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Loan scheme for vulnerable farmers

Published: 4 Apr 2017 12:53

Rural Secretary confirms £50 million loans for farmers in less favoured areas.

Farmers and crofters who are waiting for their 2016 payment under the Less Favoured Area Support Scheme (LFASS) will be offered a Scottish Government funded loan.

Rural Economy Secretary Fergus Ewing confirmed this will provide around £50 million support to businesses operating in Scotland’s most marginalised and remote areas. The loans aim to provide financial security for farmers and crofters until the EU payments are made later this year and potentially boost the wider rural economy.

Mr Ewing has also provided an update on progress to deliver remaining 2016 farm payments:

  • Basic / Greening / Young Farmer (90% payments)  - First payments now in bank accounts
  • Basic / Greening / Young Farmer (top up 10%) – by end June 2017
  • Scottish Suckler Beef Support and Scottish Upland Sheep Scheme – May 2017
  • Rural Priorities – from July 2017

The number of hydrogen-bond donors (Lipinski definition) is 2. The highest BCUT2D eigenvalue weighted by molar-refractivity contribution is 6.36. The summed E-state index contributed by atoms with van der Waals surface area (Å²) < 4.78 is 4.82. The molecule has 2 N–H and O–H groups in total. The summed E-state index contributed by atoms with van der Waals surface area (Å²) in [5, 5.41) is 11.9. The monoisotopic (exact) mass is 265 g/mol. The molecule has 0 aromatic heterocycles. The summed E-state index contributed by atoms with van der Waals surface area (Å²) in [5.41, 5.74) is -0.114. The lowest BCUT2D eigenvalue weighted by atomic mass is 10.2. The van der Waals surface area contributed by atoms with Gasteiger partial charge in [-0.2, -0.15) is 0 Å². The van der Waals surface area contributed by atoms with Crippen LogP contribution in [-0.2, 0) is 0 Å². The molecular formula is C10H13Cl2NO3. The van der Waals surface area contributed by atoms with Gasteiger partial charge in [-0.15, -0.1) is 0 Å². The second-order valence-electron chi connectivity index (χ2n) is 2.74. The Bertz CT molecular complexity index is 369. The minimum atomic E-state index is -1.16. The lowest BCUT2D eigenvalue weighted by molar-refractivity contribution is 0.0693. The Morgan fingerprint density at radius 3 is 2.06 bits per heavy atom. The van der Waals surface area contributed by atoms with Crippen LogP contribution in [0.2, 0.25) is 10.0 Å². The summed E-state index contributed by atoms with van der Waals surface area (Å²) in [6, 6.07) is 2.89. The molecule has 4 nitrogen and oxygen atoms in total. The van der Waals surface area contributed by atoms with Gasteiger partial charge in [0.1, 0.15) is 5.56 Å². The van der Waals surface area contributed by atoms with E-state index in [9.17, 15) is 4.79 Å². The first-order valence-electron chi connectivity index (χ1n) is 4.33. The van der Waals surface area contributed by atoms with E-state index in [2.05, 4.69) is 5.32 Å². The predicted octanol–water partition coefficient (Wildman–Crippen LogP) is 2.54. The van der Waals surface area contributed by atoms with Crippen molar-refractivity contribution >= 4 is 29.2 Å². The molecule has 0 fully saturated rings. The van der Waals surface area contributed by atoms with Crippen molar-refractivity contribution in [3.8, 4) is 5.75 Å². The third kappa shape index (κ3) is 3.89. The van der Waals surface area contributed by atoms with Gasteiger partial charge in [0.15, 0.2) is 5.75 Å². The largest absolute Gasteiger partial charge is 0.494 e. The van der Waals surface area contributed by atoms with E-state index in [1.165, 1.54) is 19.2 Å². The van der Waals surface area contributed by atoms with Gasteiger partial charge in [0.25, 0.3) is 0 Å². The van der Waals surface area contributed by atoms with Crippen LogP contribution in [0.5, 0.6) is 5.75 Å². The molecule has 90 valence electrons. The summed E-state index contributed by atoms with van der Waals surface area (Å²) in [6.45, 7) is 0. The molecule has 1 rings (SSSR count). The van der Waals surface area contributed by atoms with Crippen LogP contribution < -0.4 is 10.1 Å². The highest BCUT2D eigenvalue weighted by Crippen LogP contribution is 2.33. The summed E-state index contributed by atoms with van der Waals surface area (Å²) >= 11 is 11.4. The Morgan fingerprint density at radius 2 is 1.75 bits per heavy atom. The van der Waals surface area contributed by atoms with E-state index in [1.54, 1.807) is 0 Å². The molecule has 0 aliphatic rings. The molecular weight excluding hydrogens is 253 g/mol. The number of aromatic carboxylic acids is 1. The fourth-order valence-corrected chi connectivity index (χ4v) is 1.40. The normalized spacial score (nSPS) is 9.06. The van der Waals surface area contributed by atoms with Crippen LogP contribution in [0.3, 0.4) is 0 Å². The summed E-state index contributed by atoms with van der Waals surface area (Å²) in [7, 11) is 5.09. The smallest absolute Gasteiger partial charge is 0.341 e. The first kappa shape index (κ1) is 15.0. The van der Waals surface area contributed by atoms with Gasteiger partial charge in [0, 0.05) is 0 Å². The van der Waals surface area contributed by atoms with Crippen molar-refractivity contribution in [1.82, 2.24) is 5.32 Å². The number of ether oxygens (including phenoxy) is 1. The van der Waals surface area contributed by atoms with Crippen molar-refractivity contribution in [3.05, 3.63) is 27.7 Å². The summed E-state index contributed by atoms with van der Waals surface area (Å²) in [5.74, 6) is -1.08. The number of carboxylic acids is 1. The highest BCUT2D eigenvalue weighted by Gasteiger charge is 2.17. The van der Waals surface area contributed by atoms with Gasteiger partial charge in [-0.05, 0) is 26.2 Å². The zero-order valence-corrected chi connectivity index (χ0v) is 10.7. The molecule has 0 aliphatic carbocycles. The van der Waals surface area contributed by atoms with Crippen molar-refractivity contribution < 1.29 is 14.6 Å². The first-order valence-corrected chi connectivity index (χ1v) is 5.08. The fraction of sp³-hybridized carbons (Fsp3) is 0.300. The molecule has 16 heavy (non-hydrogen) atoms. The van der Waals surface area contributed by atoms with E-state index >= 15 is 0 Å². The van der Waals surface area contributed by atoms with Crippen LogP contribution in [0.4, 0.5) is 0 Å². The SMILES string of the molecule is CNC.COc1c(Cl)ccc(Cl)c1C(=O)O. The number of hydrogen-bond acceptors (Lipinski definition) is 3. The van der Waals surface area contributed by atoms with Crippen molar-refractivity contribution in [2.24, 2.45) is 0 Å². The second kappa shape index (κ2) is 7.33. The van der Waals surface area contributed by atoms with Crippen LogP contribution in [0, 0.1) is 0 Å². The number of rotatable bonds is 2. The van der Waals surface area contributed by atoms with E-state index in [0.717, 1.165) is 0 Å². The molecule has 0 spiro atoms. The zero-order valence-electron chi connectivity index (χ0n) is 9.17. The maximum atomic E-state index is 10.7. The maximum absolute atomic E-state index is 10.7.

• Agri-Environment Climate Scheme and Forestry Grant Scheme – Autumn 2017
  • Beef Efficiency Scheme – Autumn 2017
  • Land Managers Options – Autumn 2017

Mr Ewing said:

“Fixing the CAP payment issues remains my number one priority. And while our focus remains on getting 2016 payments made as soon as possible, the situation regarding LFASS is not good enough. I understand absolutely how important these LFASS payments are to farmers and crofters in our most remote and marginalised areas. Having considered how best to address the situation, and importantly heard the views of the NFUS and other stakeholder organisations, I can confirm that we are making available LFASS loans again this year. Letters will be issued before the end of the month to farmers inviting them to apply. This will deliver support of around £50 million to some of our most vulnerable farmers and crofters, providing much needed financial security in the coming months.

“We always knew 2016 would be a difficult year as we continue to increase the functionality of the IT system. That work means that some 2016 scheme payments have to be scheduled for later in the year and while that is not ideal, farm businesses need to know the likely timescales to help with their forward planning.  The schedule prioritises the payment of core direct support to reach the greatest number of farmers and crofters and I expect the vast majority of farmers and crofters will receive all their basic and greening payments by the end of June. I want to reassure all farmers and crofters that officials continue to work flat out to a detailed plan to put 2016 payments on to a better footing.”